Why Lie? I Need a Drink
What if that grimy looking guy who just asked you for change really wasn’t homeless at all? What if, at the end of the day, he hops in his BMW and shoots straight out to his home in the burbs, or his vacation home in Tahoe? Is it possible to make more money panhandling than you can by, say, cooking fries at McDonald’s or some other thankless, albeit honest, gig? It’s questions like these that are explored in Sacramento-based comedian Keith Lowell Jensen’s documentary, Why Lie? I Need a Drink, which is due out on DVD next month.
Known locally for his work with the I Can’t Believe It’s Not Comedy sketch troupe and also as part of the Coexist? Comedy Tour, Jensen gets the documentary off to a goofy start as he tries to discover if one can really make a good living from begging. He takes to the streets to get a first-person look at the world of panhandling, and at first his approach flirts with the absurd. He dons a variety of costumes from a banana suit to mime makeup and arms himself with an arsenal of wacky signs–always punctuated with a “God bless”–to see what combination will earn him the most money. The absurdity reaches its peak when a man dressed in swimmies and goggles and wielding a pool noodle chases a banana-clad Jensen around a freeway off-ramp.
In addition to begging the old fashioned way, Jensen also takes panhandling into the cyber age. He sets up a website where people can send him spare change, cold calls people whose numbers he finds on the Internet and even culls Yahoo chat rooms for those who may be sympathetic enough to dig through their pockets.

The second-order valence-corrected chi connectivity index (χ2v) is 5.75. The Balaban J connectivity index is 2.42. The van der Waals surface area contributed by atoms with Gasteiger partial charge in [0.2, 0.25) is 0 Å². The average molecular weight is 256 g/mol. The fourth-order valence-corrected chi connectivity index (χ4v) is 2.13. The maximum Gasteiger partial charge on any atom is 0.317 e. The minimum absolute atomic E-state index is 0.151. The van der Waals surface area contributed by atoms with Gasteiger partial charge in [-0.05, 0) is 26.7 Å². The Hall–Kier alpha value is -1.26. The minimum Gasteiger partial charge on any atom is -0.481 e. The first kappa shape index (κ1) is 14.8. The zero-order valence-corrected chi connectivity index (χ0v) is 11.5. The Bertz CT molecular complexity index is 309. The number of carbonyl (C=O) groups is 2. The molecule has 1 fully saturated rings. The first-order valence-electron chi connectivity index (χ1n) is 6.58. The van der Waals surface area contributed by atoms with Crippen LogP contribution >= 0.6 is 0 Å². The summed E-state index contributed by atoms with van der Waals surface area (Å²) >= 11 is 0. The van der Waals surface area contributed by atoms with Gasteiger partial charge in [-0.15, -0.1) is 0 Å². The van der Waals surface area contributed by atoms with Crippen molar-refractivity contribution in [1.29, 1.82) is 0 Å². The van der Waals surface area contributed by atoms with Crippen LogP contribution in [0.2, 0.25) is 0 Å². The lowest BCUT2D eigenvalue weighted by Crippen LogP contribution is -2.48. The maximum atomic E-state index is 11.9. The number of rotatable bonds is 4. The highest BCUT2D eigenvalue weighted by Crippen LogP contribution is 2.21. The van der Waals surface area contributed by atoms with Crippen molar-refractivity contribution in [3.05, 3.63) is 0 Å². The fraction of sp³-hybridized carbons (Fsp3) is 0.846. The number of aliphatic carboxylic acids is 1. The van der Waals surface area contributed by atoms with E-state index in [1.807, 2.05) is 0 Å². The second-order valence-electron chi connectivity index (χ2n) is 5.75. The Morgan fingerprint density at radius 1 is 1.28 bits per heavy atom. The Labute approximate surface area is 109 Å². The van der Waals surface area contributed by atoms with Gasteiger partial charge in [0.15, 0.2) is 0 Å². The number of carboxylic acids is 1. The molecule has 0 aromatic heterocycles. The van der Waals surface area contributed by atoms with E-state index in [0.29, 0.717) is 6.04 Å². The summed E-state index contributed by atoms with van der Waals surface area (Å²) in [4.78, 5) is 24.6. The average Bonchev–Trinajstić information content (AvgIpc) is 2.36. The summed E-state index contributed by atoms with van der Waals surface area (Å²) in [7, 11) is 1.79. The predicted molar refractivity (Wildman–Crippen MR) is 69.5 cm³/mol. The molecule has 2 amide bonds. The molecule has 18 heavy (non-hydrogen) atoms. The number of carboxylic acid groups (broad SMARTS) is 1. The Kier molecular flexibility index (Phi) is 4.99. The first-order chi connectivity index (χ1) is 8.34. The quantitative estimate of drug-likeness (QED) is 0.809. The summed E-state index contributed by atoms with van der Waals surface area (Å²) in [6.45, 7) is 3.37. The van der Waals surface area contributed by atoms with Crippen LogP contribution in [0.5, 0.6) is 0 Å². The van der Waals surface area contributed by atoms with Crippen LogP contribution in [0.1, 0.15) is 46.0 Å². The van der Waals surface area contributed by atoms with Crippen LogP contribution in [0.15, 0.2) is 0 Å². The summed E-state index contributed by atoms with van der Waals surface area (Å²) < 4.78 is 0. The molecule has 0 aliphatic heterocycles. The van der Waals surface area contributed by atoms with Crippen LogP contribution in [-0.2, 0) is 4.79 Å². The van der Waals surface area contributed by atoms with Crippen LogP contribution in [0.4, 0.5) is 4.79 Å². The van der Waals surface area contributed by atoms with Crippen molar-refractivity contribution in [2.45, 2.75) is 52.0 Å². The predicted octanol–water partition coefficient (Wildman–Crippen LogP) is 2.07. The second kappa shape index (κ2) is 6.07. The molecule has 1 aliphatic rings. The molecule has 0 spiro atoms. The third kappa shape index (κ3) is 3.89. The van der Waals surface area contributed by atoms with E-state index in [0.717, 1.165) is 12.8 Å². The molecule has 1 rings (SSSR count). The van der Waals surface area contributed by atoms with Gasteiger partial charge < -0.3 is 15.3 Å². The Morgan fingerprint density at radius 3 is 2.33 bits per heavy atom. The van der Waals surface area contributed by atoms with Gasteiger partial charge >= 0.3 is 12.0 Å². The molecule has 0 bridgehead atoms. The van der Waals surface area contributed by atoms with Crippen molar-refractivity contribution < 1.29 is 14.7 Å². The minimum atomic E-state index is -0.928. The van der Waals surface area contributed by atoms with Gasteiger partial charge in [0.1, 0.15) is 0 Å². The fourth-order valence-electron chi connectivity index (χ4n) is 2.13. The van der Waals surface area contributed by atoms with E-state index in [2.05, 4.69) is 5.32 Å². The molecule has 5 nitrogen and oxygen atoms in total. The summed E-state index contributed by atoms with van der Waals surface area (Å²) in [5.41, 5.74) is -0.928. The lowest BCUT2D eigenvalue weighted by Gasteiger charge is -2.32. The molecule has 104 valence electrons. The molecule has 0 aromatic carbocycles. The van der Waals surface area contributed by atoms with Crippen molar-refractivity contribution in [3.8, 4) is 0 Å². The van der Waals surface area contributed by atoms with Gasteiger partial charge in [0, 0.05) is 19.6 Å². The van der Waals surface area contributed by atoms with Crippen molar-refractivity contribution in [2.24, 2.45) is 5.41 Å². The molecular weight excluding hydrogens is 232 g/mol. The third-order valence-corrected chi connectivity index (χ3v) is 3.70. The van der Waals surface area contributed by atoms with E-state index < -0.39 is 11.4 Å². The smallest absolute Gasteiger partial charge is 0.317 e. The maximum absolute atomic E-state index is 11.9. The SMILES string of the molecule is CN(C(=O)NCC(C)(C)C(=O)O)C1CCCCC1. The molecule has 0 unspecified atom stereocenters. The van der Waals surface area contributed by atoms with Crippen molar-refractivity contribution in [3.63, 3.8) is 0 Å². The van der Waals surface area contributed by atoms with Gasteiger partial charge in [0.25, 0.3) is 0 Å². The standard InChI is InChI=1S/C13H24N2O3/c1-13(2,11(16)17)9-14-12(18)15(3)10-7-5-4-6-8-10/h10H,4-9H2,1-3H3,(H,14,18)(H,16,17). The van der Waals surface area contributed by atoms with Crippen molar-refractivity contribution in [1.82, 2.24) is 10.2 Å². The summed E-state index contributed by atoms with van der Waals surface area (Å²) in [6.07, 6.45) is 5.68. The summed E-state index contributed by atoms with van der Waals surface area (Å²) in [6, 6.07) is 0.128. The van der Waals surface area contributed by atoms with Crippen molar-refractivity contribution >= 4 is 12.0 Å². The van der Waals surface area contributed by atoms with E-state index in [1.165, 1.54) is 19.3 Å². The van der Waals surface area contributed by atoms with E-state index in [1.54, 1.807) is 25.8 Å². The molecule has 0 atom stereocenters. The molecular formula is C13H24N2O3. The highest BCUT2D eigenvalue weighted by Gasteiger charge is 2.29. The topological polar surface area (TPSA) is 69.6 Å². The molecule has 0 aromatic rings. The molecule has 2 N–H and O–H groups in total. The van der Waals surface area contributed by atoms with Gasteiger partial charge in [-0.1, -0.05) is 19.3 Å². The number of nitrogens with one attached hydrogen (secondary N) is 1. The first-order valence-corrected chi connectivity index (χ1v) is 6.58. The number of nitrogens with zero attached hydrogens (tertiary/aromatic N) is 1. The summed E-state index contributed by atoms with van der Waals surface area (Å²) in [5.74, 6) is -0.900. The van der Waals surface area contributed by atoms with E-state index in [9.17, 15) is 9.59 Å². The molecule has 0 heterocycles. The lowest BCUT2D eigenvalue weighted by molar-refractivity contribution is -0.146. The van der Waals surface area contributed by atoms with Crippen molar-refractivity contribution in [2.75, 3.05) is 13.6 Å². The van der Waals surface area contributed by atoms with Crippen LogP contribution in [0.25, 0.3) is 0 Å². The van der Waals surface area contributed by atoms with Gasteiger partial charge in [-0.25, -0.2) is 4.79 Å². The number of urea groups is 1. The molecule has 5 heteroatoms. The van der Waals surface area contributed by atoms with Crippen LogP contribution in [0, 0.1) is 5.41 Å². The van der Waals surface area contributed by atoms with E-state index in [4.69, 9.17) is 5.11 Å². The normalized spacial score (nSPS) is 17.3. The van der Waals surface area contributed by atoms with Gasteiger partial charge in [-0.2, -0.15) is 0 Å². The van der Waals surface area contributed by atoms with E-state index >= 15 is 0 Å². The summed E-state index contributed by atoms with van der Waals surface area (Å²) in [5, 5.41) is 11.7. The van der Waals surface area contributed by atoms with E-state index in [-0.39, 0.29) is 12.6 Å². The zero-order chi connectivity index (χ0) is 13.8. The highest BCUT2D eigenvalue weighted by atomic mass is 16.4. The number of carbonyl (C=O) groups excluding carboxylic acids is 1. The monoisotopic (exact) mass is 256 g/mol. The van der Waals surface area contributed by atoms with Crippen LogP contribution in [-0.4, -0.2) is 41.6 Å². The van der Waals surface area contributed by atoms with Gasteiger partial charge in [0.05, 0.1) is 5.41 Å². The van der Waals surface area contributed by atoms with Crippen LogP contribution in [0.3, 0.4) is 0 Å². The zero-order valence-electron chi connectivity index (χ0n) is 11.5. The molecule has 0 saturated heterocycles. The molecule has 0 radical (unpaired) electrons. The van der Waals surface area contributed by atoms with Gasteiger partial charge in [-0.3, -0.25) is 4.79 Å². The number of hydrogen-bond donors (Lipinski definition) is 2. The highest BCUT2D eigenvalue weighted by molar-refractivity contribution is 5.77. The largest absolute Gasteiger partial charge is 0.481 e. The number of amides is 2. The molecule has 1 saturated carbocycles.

The humor sweetens what can be a bitter pill. Jensen and company, for all their shenanigans, present a well-rounded view of panhandlers and how we treat our homeless. Interviews with both the beggars and the people they encounter run the gamut of emotions. One young man vents a lot of anger and resentment toward beggars, saying he’d like to spit on them; while another, perhaps of similar age, speaks from his past experiences with life on the street and says that he always tries to give money to those who ask. The film simply presents these arguments without showing its hand one way or the other, and for that, it’s to be commended.
Things seem to hit home for Jensen when he decides to ditch the costumes and go out panhandling in his regular clothes. One scene in which Jensen is begging in front of a post office in Roseville around Christmas time is especially effective. Shot with a hidden camera, a postmaster attempts to chase Jensen from the area while he pleads and protests that he’s got every right to stand there because it’s federal property. Though it’s obvious that Jensen is not destitute, it’s easy to imagine such a scene playing out in any town in America. As it turned out, the spot by the post office was Jensen’s most lucrative location, netting him upwards of $30. Most times out, however, he hardly earned enough to buy a cup of coffee.
Why Lie? I Need a Drink may not be the most hard-hitting examination of homelessness in the United States, but it’s certainly a humane one. It paints an elegant and entertaining portrait of life on the streets, how the homeless are perceived and the murky legality that surrounds panhandling.
The film was shown in theaters around California, including the Crest in Sacramento, and even as far east as Albany, N.Y. On Nov. 4, 2010 the filmmakers will return to their hometown Crest Theatre for the Why Lie? I Need a Drink DVD release party. Admission is $15 and will include a copy of the DVD. Extras on home video release include a neat interview with Jensen conducted by local personality and horror host, Mr. Lobo, as well as a handful of deleted scenes.
For more information or to pre-order the DVD, go to www.whylieineedadrink.com.